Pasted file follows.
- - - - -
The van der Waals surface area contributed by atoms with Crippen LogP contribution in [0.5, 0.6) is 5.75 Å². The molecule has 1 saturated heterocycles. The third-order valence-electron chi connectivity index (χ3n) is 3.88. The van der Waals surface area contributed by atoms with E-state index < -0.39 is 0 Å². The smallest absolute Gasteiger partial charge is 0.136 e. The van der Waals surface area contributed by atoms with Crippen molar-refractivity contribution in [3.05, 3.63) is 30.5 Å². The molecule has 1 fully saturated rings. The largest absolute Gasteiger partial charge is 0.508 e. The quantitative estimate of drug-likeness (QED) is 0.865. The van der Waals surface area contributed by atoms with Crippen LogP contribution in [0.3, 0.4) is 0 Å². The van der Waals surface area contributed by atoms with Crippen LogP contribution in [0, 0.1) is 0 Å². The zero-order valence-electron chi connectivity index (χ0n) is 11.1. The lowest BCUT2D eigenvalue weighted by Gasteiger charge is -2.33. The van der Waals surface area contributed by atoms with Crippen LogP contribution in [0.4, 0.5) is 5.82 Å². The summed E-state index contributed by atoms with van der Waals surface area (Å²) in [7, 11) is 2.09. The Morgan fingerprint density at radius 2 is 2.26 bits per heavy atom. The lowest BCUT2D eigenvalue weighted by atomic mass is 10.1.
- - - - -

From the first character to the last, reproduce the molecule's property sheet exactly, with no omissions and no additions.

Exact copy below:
The van der Waals surface area contributed by atoms with Crippen LogP contribution in [0.5, 0.6) is 5.75 Å². The molecule has 1 saturated heterocycles. The third-order valence-electron chi connectivity index (χ3n) is 3.88. The van der Waals surface area contributed by atoms with E-state index < -0.39 is 0 Å². The smallest absolute Gasteiger partial charge is 0.136 e. The van der Waals surface area contributed by atoms with Crippen molar-refractivity contribution in [3.05, 3.63) is 30.5 Å². The molecule has 1 fully saturated rings. The largest absolute Gasteiger partial charge is 0.508 e. The quantitative estimate of drug-likeness (QED) is 0.865. The van der Waals surface area contributed by atoms with Crippen LogP contribution in [0.3, 0.4) is 0 Å². The van der Waals surface area contributed by atoms with Crippen LogP contribution in [0, 0.1) is 0 Å². The zero-order valence-electron chi connectivity index (χ0n) is 11.1. The lowest BCUT2D eigenvalue weighted by Gasteiger charge is -2.33. The van der Waals surface area contributed by atoms with Crippen LogP contribution in [0.4, 0.5) is 5.82 Å². The summed E-state index contributed by atoms with van der Waals surface area (Å²) in [7, 11) is 2.09. The Morgan fingerprint density at radius 2 is 2.26 bits per heavy atom. The lowest BCUT2D eigenvalue weighted by atomic mass is 10.1.